Burin (Yitzhar), Huwwara, Za'tara (Tapuah), Sun 12.4.09, Morning
Translation: Suzanne O.
There are 24 vehicles from the west and 10 from the north. A bus is parked in the car park, its passengers are inside. When we reach it the roadblock commander comes over, a captain in the paratroops, holding the passengers' documents, he returns them and the bus continues on its way.
The cars from the north are inspected quickly in two lanes. The traffic towards the roadblock from the direction of Huwwara is heavy.
A bus is parked; its passengers are taken off for inspection by the Border Police. We did not manage to find out the reason; the soldiers we approached were not prepared to explain it to us. Other vehicles crossing were not stopped.
There are fewer taxis in the car park than usual.
A young man from Bethlehem stops us saying, in good Hebrew, that he is most grateful to our women and he will never forget how we helped him: 4 years ago he needed to get to Nablus to attend a party held for his marriage to a girl from Nablus. He was not allowed to cross and a member of MachsomWatch (apparently Chana B.) requested and pleaded and begged the soldiers for 4 hours, until they let him cross. In addition, Sylvia P., managed to get him a magnetic card.
The traffic of pedestrians into Nablus is heavy. Drivers without work (on the Nablus side) approach the turnstile, crowding those crossing, trying to get a fare.
There are few people at the turnstiles but this does not prevent the female soldier from screaming at them.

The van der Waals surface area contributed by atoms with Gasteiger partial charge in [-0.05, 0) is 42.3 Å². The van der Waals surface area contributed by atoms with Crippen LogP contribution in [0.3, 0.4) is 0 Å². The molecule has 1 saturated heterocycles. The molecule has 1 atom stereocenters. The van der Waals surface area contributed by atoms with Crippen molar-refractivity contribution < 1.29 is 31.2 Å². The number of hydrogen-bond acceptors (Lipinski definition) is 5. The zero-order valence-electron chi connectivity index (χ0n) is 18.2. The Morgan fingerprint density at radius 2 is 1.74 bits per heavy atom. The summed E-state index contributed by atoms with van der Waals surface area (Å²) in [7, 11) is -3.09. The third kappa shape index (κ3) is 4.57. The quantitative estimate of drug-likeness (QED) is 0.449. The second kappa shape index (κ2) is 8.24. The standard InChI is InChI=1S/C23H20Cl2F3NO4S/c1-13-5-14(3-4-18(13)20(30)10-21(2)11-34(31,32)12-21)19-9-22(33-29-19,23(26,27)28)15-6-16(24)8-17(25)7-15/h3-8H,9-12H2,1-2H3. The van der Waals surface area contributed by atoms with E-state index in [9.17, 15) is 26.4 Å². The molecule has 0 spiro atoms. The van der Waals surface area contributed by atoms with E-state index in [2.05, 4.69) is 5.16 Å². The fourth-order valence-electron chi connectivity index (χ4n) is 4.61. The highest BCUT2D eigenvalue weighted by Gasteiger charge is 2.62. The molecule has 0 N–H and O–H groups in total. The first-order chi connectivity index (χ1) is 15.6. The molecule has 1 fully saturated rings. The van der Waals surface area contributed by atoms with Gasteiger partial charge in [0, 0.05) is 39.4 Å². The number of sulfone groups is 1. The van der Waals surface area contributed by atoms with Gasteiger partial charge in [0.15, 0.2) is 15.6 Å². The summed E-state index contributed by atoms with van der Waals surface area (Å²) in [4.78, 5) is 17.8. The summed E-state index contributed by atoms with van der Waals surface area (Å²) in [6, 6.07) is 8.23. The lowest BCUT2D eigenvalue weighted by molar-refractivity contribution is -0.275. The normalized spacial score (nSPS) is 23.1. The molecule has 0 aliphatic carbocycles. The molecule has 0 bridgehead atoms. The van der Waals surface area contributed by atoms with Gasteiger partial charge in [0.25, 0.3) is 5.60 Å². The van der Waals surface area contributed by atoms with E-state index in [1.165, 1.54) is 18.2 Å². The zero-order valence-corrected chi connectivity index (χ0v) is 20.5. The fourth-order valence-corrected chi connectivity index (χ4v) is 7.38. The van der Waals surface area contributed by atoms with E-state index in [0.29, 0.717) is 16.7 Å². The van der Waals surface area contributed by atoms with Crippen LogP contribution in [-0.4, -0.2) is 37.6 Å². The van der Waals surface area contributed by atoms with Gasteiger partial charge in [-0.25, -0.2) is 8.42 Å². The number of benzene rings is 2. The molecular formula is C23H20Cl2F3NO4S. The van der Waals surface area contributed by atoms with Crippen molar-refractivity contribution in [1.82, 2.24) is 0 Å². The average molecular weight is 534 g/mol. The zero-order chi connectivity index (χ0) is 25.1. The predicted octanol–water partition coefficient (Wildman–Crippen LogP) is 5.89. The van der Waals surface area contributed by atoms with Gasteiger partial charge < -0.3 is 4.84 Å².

About 25 vehicles are queuing at the exit from Nablus. 2 lanes are open, the x-ray machine is present, working, but all the while we are there it is not used.
The inspection time varies, usually it is quick, about a minute and a half or two minutes, but it took 6 minutes for one station wagon to be inspected.
Abu Roken arrives at the roadblock. He asks if everything is OK. Regarding our comment on the length of the queue of cars he is unable to do anything as there are not enough soldiers to staff another lane. However, T., the DCO representative promises to help. He goes over to those inspecting and it appears that the inspections are done continuously and slightly faster.
A station wagon full of passengers bursts out of the queue at speed (perhaps VIPs?). The soldiers chat to the driver and let him through. Another car which leaves the queue is forced to turn back.
A bus, which we monitor, is in the queue for about half an hour.
One of the cars, for some undefined reason, has its passengers alight several metres before the roadblock, and its driver proceeds towards the roadblock while lifting his jacket and turning around.
A lorry loaded with a crane tries to cross into Nablus, a soldier gestures from a distance for it to turn around and it leaves the roadblock.
Although the vehicles are inspected quickly, additional vehicles arrive and they still number about 25. B., the roadblock commander, tells us that when he can, he opens an additional inspection lane. Thus, according to him, it was this morning when there was a big traffic jam.
There are about 10 people at the turnstiles.
We leave the roadblock.